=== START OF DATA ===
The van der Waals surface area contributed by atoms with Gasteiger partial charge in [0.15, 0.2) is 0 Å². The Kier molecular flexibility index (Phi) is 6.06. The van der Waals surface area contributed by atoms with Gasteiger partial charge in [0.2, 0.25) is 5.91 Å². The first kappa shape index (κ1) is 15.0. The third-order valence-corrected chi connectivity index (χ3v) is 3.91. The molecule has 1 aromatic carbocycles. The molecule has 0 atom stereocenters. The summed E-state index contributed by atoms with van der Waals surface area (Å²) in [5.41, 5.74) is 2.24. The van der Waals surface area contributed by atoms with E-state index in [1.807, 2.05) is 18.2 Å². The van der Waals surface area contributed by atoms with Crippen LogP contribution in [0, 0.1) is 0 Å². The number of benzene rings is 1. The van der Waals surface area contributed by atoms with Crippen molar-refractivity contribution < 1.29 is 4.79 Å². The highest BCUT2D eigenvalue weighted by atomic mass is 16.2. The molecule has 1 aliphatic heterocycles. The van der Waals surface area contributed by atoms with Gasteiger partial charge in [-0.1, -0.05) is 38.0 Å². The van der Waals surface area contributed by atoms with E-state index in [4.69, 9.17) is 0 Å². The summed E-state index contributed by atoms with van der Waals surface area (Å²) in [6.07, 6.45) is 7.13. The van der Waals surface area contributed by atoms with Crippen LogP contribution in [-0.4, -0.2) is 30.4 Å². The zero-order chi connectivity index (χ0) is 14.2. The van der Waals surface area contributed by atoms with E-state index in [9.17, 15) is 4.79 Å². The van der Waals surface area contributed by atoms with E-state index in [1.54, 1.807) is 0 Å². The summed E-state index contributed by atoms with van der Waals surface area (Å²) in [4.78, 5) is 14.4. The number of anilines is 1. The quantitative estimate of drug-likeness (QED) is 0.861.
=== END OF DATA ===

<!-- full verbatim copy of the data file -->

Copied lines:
The van der Waals surface area contributed by atoms with Gasteiger partial charge in [0.15, 0.2) is 0 Å². The Kier molecular flexibility index (Phi) is 6.06. The van der Waals surface area contributed by atoms with Gasteiger partial charge in [0.2, 0.25) is 5.91 Å². The first kappa shape index (κ1) is 15.0. The third-order valence-corrected chi connectivity index (χ3v) is 3.91. The molecule has 1 aromatic carbocycles. The molecule has 0 atom stereocenters. The summed E-state index contributed by atoms with van der Waals surface area (Å²) in [5.41, 5.74) is 2.24. The van der Waals surface area contributed by atoms with E-state index in [1.807, 2.05) is 18.2 Å². The van der Waals surface area contributed by atoms with Crippen LogP contribution in [0, 0.1) is 0 Å². The number of benzene rings is 1. The van der Waals surface area contributed by atoms with Crippen molar-refractivity contribution < 1.29 is 4.79 Å². The highest BCUT2D eigenvalue weighted by atomic mass is 16.2. The molecule has 1 aliphatic heterocycles. The van der Waals surface area contributed by atoms with Gasteiger partial charge in [-0.1, -0.05) is 38.0 Å². The van der Waals surface area contributed by atoms with E-state index in [4.69, 9.17) is 0 Å². The summed E-state index contributed by atoms with van der Waals surface area (Å²) in [6.07, 6.45) is 7.13. The van der Waals surface area contributed by atoms with Crippen LogP contribution in [-0.4, -0.2) is 30.4 Å². The zero-order chi connectivity index (χ0) is 14.2. The van der Waals surface area contributed by atoms with E-state index in [9.17, 15) is 4.79 Å². The van der Waals surface area contributed by atoms with E-state index in [1.54, 1.807) is 0 Å². The summed E-state index contributed by atoms with van der Waals surface area (Å²) in [4.78, 5) is 14.4. The number of anilines is 1. The quantitative estimate of drug-likeness (QED) is 0.861.